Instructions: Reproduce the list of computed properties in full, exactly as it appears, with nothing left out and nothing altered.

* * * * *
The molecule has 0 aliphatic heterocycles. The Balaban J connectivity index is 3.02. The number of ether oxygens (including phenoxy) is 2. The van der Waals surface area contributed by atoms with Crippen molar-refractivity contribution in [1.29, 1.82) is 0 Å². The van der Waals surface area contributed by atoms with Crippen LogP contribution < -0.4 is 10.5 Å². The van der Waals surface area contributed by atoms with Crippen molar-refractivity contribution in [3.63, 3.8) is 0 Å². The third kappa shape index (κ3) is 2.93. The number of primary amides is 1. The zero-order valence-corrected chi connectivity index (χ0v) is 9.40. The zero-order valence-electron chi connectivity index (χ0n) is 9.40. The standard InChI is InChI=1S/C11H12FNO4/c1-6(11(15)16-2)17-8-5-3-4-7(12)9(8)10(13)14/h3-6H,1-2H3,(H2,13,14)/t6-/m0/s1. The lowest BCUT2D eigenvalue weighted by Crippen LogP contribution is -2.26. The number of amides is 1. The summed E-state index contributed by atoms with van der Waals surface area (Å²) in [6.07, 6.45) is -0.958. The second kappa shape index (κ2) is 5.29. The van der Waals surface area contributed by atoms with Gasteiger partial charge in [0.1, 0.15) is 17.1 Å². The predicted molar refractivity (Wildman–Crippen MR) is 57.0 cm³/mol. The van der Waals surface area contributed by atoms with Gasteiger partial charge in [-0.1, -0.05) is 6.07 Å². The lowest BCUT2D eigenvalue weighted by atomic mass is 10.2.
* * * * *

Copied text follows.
The molecule has 0 aliphatic heterocycles. The Balaban J connectivity index is 3.02. The number of ether oxygens (including phenoxy) is 2. The van der Waals surface area contributed by atoms with Crippen molar-refractivity contribution in [1.29, 1.82) is 0 Å². The van der Waals surface area contributed by atoms with Crippen LogP contribution < -0.4 is 10.5 Å². The van der Waals surface area contributed by atoms with Crippen molar-refractivity contribution in [3.63, 3.8) is 0 Å². The third kappa shape index (κ3) is 2.93. The number of primary amides is 1. The zero-order valence-corrected chi connectivity index (χ0v) is 9.40. The zero-order valence-electron chi connectivity index (χ0n) is 9.40. The standard InChI is InChI=1S/C11H12FNO4/c1-6(11(15)16-2)17-8-5-3-4-7(12)9(8)10(13)14/h3-6H,1-2H3,(H2,13,14)/t6-/m0/s1. The lowest BCUT2D eigenvalue weighted by Crippen LogP contribution is -2.26. The number of amides is 1. The summed E-state index contributed by atoms with van der Waals surface area (Å²) in [6.07, 6.45) is -0.958. The second kappa shape index (κ2) is 5.29. The van der Waals surface area contributed by atoms with Gasteiger partial charge in [0.1, 0.15) is 17.1 Å². The predicted molar refractivity (Wildman–Crippen MR) is 57.0 cm³/mol. The van der Waals surface area contributed by atoms with Gasteiger partial charge in [-0.1, -0.05) is 6.07 Å². The lowest BCUT2D eigenvalue weighted by atomic mass is 10.2.